It is said that polearm chainsaws were invented because regular chainsaws and ladders don’t mix. A rickety ladder and a power tool with a rapidly whirling blade are a prescription for disaster. With the proper safety procedures, a polearm chainsaw will help you trim those hard-to-reach branches on your trees. So here are some tips to help you use your polearm chainsaw safely.
Read the Manual
Make sure to assemble your polearm chainsaw properly. So, always read and follow the user’s manual. Also, fill the oil reservoir to the proper level to extend the life of the chainsaw.
Use the Right Extension Cord
Polearm chainsaws come in gas-powered, and corded or cordless electric-powered versions. Corded electrically powered chainsaws are the easiest to handle, but you must use an extension cord specifically for outside work.
When using a polearm chainsaw, dress properly. Wear a long-sleeved flannel shirt and heavy, long slacks. And don’t forget the work boots and gloves. Also, wear a hard hat to ward off falling branches.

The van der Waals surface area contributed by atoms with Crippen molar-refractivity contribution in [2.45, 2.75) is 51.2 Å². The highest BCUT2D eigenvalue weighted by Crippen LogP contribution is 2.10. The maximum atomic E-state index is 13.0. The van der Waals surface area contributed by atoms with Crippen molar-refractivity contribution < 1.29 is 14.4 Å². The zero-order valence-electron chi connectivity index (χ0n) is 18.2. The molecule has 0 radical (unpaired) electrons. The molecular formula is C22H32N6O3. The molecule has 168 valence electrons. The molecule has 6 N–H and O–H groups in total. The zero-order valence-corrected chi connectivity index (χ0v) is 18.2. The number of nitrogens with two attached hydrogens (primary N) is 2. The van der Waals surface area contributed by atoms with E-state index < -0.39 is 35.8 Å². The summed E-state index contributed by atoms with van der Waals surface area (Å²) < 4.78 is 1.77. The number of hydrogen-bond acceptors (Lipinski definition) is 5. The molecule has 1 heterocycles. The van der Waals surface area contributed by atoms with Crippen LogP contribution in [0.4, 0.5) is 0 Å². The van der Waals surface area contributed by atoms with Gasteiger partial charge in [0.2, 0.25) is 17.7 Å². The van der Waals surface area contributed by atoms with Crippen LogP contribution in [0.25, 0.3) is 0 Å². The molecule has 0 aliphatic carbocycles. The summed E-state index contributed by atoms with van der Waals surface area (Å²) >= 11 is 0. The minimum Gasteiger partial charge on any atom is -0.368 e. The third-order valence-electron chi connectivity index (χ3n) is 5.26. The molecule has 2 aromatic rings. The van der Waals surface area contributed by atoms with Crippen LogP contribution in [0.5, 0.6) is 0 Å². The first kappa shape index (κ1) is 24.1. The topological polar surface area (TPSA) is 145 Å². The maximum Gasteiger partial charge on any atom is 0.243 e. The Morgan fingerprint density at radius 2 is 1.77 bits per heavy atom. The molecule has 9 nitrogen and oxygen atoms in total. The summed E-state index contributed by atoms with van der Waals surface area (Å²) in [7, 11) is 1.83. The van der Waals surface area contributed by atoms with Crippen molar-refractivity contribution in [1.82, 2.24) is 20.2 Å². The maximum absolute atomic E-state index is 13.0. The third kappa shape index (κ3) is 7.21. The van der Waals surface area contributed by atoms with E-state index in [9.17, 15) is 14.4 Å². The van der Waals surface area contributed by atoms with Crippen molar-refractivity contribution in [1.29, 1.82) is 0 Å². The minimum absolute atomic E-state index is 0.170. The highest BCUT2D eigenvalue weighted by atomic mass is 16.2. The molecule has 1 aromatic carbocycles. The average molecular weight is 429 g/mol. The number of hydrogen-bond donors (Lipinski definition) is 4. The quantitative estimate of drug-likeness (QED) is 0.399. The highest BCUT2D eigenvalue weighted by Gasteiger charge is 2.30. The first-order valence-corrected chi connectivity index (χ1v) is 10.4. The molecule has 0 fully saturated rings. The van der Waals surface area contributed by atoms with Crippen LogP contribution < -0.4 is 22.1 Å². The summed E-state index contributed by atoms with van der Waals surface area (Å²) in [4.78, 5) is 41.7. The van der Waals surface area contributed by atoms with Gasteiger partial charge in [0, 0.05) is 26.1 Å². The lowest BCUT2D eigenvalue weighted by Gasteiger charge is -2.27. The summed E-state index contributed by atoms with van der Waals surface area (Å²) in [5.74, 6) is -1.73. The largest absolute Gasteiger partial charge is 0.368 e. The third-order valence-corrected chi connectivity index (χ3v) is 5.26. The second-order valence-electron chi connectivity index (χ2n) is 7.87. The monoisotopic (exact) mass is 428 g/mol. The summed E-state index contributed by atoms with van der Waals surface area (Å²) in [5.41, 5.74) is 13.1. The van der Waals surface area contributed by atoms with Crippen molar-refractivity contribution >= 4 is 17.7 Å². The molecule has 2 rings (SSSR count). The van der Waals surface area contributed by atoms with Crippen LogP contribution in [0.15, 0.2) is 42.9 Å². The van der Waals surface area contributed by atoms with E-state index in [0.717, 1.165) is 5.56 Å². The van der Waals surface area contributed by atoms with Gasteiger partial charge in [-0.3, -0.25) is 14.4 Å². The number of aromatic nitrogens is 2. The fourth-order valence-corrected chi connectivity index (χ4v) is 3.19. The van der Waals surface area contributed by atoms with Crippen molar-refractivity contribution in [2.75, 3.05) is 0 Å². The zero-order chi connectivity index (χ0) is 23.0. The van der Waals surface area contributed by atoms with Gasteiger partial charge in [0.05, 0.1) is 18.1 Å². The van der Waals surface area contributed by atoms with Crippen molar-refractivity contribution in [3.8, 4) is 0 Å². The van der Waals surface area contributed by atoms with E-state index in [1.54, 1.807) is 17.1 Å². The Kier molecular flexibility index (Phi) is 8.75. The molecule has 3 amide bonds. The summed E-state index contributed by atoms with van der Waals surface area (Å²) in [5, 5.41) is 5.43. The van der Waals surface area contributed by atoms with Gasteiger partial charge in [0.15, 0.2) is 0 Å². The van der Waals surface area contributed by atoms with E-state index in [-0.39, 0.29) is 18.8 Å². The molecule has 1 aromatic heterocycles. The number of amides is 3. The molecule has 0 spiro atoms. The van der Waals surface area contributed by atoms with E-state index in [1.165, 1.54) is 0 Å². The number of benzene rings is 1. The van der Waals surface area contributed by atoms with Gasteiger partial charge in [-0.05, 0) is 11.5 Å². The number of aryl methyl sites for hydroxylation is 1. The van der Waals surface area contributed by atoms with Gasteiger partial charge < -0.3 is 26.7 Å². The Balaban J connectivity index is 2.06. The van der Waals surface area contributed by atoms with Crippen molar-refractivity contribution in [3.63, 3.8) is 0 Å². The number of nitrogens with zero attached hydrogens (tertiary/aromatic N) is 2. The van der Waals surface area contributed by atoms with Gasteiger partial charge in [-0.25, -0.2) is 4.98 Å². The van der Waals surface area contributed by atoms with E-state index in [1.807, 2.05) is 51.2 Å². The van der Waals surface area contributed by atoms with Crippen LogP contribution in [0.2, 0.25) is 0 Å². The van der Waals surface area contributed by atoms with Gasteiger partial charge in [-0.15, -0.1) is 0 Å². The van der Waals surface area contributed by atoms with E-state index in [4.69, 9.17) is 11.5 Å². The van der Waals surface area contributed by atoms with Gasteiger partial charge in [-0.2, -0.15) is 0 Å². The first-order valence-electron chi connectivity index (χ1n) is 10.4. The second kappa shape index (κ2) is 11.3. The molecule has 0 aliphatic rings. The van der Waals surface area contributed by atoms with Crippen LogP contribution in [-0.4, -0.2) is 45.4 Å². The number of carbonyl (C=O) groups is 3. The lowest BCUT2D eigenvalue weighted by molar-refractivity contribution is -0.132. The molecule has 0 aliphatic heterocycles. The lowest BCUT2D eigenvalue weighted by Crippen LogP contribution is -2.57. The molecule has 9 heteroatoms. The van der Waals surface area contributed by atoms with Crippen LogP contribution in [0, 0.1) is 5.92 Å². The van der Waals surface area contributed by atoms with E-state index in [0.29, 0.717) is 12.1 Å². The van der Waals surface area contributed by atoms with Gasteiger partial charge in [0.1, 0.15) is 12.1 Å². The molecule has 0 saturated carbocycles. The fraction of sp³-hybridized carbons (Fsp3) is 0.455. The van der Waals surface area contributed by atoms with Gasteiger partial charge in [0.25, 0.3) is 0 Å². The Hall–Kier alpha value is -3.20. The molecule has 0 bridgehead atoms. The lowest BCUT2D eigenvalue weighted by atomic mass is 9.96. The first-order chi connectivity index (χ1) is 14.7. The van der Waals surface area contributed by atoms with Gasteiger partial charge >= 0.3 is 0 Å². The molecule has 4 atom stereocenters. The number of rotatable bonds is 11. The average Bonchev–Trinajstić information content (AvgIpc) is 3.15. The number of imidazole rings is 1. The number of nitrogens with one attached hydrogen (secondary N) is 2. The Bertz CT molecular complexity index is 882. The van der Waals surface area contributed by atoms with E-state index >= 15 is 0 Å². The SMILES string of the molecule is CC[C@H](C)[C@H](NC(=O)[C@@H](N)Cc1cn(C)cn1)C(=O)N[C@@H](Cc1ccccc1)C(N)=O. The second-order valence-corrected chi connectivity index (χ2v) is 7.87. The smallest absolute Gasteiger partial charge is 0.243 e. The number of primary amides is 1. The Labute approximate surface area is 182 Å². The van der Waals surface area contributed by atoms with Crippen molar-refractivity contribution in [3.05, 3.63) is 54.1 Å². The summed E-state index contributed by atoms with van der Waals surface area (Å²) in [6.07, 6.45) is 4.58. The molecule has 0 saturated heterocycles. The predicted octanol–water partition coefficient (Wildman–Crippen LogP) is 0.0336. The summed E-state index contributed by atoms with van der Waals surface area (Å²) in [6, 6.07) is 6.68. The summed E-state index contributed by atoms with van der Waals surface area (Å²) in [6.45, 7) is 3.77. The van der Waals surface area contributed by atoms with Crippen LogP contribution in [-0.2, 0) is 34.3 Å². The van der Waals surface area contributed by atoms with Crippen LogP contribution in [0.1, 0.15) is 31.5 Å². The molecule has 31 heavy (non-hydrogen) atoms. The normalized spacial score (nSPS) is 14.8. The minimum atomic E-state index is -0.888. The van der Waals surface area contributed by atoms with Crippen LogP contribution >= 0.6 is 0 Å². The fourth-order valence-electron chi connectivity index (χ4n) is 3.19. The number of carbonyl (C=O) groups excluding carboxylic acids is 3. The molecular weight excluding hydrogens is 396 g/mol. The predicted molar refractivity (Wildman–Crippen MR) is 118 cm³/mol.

Take the Proper Stance
Take a stable stance when operating the chainsaw. Use the tool at an angle so when you cut the tree branches, they fall away from you. Do not raise your arms over your head when using a polearm chainsaw. Make sure that no one else, especially children or pets, is in the area where you are working.
Know Your Branch Smarts
When you are cutting a branch, don’t try to force the blade. The blade will do all the work for you to cut through the branch. If you have trees that need trimming with branches that are higher than you can reach with your polearm chainsaw, it is best to call in a professional. They have the best tools to do the job safely.
Most polearm chainsaws can detach from the polearm for use as a regular chainsaw. You can use the regular chainsaw to cut up the branches you’ve separated from the tree. The branches make firewood you can use either for an outdoor fire pit or an indoor fireplace.
Working around the yard and house can be extremely satisfying and you’ll save money, too. However, safety always comes first, so be sure to know the rules before you cut any branches this year.